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Effective Discipline

Discipline is probably the most difficult and unpleasant part of any educator's job. When instructors effectively communicate rules, set high expectations and provided frequent feedback, the need for discipline will likely be infrequent. However, action is occasionally required to correct a situation where a student has broken the rules or is not putting in the required amount of effort. The approach taken to the disciplinary action often determines its effectiveness. Many traditional approaches to discipline are negative, punitive and reactive, which result in bad feelings for all parties involved. A positive approach to discipline involves a process designed to solve performance problems and encourage good performance. The basic theory behind the positive discipline approach is that when a student is treated as an adult who must solve a problem, rather than as a child who must be punished, the student is more likely to respond positively and correct the problem.

Well before any disciplining action is required, there must be acceptance and understanding of the rules of conduct and the disciplinary system by both teachers and students. Students should know exactly what is expected of them and what the consequences will be if they do not meet those expectations. The rules should be consistent and fair. The discipline system will be more effective when there is consistency between teachers.

Criteria for an Effective Disciplinary System

If discipline is to be effective, it should:

  • Emphasize correcting the problem rather that distributing punishment.
  • Maintain the student's self-esteem and dignity.
  • Provide for increasingly serious consequences if the problem is not resolved.
  • Be easy for the teacher to administer and evaluate.
  • Result in the desired behavioral change in the student.

Key Components of an Effective Disciplinary System

  • Mutual respect between the teacher and the student should be maintained.
  • Maintain or enhance motivation if possible.
  • Hold a Coaching/Counseling meeting as soon as possible to when the problem is first identified.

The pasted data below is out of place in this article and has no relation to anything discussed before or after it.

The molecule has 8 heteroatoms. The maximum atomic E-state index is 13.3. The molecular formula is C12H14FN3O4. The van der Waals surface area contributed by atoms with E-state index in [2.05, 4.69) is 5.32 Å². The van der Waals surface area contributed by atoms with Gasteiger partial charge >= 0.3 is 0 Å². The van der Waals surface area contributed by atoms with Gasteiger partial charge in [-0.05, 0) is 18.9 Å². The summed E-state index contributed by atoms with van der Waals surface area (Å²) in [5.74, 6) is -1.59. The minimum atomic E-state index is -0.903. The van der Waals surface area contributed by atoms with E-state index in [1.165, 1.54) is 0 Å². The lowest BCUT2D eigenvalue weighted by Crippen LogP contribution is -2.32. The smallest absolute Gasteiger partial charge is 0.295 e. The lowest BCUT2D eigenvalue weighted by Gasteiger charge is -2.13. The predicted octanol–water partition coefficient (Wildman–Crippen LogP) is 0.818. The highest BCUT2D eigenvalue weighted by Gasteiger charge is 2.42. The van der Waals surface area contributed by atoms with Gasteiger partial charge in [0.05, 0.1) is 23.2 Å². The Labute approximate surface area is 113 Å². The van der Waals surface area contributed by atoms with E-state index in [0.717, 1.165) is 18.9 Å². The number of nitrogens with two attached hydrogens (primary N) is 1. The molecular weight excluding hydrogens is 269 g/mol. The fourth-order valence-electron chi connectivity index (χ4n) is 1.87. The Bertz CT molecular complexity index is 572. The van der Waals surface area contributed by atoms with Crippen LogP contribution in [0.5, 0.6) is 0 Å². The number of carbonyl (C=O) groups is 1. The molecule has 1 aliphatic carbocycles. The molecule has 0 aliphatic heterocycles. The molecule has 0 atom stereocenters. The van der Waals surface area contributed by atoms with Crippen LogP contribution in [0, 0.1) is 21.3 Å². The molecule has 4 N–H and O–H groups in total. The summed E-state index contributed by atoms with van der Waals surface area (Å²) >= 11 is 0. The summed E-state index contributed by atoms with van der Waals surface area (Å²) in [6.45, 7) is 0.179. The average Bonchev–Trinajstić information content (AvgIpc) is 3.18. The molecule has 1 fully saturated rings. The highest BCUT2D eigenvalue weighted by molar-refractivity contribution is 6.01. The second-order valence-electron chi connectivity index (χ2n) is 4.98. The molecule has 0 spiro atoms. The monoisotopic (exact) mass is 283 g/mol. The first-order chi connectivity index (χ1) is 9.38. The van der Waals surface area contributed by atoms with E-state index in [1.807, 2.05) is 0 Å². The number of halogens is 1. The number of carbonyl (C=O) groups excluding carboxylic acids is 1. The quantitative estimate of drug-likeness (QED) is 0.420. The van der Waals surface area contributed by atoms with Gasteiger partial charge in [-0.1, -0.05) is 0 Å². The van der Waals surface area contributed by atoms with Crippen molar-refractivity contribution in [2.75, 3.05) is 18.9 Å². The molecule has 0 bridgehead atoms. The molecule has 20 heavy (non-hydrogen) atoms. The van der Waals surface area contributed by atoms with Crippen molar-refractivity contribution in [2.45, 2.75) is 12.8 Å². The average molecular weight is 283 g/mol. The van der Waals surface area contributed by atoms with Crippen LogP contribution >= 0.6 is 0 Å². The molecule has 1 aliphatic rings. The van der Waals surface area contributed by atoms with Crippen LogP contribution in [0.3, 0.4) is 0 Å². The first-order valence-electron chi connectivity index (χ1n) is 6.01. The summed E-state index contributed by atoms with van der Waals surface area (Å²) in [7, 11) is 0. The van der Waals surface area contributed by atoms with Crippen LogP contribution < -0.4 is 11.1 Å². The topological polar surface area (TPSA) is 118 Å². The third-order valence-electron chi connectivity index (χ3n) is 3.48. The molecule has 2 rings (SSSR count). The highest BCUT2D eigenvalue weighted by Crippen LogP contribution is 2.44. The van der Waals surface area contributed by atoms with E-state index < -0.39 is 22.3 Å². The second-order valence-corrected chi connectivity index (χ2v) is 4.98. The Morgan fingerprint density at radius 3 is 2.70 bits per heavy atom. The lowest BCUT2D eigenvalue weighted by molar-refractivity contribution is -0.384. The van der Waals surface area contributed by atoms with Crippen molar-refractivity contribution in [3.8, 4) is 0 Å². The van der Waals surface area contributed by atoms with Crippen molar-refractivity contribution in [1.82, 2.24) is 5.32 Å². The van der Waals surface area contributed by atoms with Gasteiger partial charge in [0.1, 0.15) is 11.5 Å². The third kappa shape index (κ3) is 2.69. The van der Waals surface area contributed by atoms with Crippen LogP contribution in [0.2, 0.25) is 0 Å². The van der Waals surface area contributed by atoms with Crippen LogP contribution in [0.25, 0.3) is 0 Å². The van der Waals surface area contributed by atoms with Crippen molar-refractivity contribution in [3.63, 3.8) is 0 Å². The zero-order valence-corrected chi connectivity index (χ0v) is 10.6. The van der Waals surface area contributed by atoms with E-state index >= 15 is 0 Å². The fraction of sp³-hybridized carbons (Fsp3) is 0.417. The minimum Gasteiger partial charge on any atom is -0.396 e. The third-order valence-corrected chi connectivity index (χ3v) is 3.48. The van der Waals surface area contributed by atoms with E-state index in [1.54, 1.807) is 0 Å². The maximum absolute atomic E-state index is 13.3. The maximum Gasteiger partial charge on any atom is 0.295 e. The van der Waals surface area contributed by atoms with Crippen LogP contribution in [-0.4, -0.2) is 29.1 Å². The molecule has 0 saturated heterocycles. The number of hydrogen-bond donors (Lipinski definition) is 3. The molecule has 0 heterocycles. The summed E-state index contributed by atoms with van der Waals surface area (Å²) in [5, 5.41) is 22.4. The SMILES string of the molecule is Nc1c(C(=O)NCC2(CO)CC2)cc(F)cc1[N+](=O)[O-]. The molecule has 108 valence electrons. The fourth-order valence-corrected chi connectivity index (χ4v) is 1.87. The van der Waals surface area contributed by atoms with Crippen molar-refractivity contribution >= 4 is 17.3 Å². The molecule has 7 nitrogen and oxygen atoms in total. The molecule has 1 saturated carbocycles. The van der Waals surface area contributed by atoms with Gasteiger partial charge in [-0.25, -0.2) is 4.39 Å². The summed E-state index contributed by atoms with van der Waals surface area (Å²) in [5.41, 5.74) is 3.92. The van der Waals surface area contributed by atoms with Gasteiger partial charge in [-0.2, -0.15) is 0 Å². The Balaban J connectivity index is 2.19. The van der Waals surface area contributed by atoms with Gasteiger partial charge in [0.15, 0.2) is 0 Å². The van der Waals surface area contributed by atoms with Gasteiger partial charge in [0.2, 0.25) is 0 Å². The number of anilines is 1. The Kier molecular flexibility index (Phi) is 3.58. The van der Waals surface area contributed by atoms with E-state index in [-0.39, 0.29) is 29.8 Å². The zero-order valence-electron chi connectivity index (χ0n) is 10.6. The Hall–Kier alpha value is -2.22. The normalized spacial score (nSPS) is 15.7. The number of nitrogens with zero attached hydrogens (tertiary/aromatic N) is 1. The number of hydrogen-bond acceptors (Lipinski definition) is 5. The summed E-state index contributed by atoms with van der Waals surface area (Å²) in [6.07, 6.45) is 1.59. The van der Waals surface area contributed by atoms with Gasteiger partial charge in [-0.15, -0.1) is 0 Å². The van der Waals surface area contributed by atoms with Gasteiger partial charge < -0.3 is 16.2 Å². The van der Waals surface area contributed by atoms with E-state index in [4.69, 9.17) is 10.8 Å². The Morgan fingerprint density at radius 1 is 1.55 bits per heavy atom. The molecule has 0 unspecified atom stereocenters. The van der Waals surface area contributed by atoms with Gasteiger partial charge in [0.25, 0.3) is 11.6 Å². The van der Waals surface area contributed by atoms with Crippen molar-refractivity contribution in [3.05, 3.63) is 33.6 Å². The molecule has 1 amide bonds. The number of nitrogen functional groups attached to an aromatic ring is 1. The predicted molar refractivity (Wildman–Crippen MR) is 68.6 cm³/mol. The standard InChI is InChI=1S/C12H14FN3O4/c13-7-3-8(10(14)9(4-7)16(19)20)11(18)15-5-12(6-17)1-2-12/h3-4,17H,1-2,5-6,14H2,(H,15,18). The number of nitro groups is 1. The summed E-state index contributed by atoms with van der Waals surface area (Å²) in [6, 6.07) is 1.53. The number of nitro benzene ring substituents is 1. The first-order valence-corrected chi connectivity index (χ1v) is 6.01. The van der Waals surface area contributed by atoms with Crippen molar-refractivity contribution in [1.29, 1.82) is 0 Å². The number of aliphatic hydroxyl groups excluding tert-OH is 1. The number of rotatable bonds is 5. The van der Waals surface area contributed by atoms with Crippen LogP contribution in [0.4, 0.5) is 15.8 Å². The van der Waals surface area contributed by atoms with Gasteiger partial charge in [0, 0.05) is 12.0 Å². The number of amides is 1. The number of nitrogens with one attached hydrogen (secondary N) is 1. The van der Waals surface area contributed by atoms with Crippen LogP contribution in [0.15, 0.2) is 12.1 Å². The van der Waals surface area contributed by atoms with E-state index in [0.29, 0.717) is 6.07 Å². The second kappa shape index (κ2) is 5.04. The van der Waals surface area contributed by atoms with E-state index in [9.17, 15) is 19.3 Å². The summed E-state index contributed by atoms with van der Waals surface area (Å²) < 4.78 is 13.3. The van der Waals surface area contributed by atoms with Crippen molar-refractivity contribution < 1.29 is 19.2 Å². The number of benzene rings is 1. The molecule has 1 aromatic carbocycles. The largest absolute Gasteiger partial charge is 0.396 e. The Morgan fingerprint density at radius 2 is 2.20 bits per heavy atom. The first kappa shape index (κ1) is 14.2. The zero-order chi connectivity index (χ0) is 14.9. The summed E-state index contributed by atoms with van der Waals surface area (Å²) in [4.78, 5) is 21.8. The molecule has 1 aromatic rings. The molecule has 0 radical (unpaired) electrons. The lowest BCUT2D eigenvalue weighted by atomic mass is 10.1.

• Always hold the meeting in private. If disciplinary action is taken in front of others, the student is likely to become defensive and less open.
  • During the disciplinary meeting:
    • Review the facts and state the problem in terms of desired performance and actual performance.
    • Give the student a chance to explain or ask why the problem is occurring.
    • Listen to what the student has to say.
    • Explain the rational for the policy or rule that was violated.
    • Ask the student for possible solutions to the problem.
    • Clearly communicate the changes that needed to be made and the time frame for making them.
    • Express confidence in the students ability to change/improve. End on a positive note.
  • Keep the discussion confidential.
  • Follow-up as required and provide regular feedback.
  • Take additional disciplinary action if necessary.

Teacher Tips

Appreciating and Valuing Diversity

Are You Really Listening?

Coaching for Success in the Classroom

Goal Setting

Developing an Interest in Science and Math

Developing Communication Skills

Developing Problem-solving Skills

Effective Discipline

Encouraging Cooperative Learning

Encouraging Creativity

Encouraging Students to Explore for Answers

Fostering Independent Thinking

Motivating Students

Overcoming the Fear of Making a Mistake

Practicing Effective Questioning


Self-Evaluation Using Video

Teaching with the Constructivist Learning Theory

Teamwork in the Classroom

There is Not Always Just One Right Answer

Understanding Different Learning Styles